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Summary: I had expected that std::atomic<int*>::load with std::memory_order_relaxed would be close to the performance of just loading a pointer directly, at least when the loaded value rarely changes. I saw far worse performance for the atomic load than a normal load on Visual Studio C++ 2012, so I decided to investigate. It turns out that the atomic load is implemented as a compare-and-swap loop, which I suspect is not the fastest possible implementation.

Question: Is there some reason that std::atomic<int*>::load needs to do a compare-and-swap loop?

Background: I believe that MSVC++ 2012 is doing a compare-and-swap loop on atomic load of a pointer based on this test program:

#include <atomic>
#include <iostream>

template<class T>
__declspec(noinline) T loadRelaxed(const std::atomic<T>& t) {
  return t.load(std::memory_order_relaxed);

int main() {
  int i = 42;
  char c = 42;
  std::atomic<int*> ptr(&i);
  std::atomic<int> integer;
  std::atomic<char> character;
    << *loadRelaxed(ptr) << ' '
    << loadRelaxed(integer) << ' '
    << loadRelaxed(character) << std::endl;
  return 0;

I'm using a __declspec(noinline) function in order to isolate the assembly instructions related to the atomic load. I made a new MSVC++ 2012 project, added an x64 platform, selected the release configuration, ran the program in the debugger and looked at the disassembly. Turns out that both std::atomic<char> and std::atomic<int> parameters end up giving the same call to loadRelaxed<int> - this must be something the optimizer did. Here is the disassembly of the two loadRelaxed instantiations that get called:

loadRelaxed<int * __ptr64>

000000013F4B1790  prefetchw   [rcx]  
000000013F4B1793  mov         rax,qword ptr [rcx]  
000000013F4B1796  mov         rdx,rax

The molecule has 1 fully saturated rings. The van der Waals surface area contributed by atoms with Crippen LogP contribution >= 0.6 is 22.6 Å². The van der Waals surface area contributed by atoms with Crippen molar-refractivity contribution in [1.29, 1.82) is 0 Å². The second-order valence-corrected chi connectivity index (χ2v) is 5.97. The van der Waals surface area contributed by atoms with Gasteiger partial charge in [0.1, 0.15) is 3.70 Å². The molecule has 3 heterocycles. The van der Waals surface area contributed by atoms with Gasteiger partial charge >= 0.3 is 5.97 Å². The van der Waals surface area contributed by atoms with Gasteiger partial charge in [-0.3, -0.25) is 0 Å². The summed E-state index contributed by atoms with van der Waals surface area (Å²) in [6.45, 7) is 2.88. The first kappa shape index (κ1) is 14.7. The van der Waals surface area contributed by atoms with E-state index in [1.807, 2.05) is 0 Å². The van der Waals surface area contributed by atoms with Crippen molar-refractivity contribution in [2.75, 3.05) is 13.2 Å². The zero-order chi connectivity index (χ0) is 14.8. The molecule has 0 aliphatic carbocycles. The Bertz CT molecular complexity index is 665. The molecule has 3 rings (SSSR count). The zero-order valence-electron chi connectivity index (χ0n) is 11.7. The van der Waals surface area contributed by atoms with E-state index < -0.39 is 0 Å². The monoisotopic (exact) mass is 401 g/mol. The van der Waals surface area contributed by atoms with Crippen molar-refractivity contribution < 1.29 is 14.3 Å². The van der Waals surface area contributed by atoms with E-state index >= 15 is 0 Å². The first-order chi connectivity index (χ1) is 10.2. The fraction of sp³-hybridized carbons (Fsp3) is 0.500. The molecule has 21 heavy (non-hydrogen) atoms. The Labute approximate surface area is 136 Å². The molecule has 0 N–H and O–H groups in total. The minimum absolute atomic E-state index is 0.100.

000000013F4B1799  lock cmpxchg qword ptr [rcx],rdx  
000000013F4B179E  jne         loadRelaxed<int * __ptr64>+6h (013F4B1796h)  


000000013F3F1940  prefetchw   [rcx]  
000000013F3F1943  mov         eax,dword ptr [rcx]  
000000013F3F1945  mov         edx,eax  
000000013F3F1947  lock cmpxchg dword ptr [rcx],edx  
000000013F3F194B  jne         loadRelaxed<int>+5h (013F3F1945h)  

The instruction lock cmpxchg is atomic compare-and-swap and we see here that the code for atomically loading a char, an int or an int* is a compare-and-swap loop. I also built this code for 32-bit x86 and that implementation is still based on lock cmpxchg.

Question: Is there some reason that std::atomic<int*>::load needs to do a compare-and-swap loop?

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I would also like to see why this kind of code is generated –  James Feb 6 '13 at 14:15
@James I suspect that MS just has not yet had the time to implement this better. From my own implementation effort, it took only a tiny amount of code to make this faster, but it took a large amount of effort to understand in detail what that code was supposed to be doing and how that interacts with a given hardware platform. I have depended on material written by other people, but to be really sure that you did it right, I think it would be necessary to contact hardware vendors and to spend much time poring over the standard. Compare-and-swap is much easier to do and certainly correct. –  Bjarke H. Roune Feb 7 '13 at 12:53
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1 Answer 1

up vote 1 down vote accepted

I do not believe that relaxed atomic loads require compare-and-swap. In the end this std::atomic implementation was not usable for my purpose, but I still wanted to have the interface, so I made my own std::atomic using MSVC's barrier intrinsics. This has better performance than the default std::atomic for my use case. You can see the code here. It's supposed to be implemented to the C++11 spec for all the orderings for load and store. Btw GCC 4.6 is not better in this regard. I don't know about GCC 4.7.

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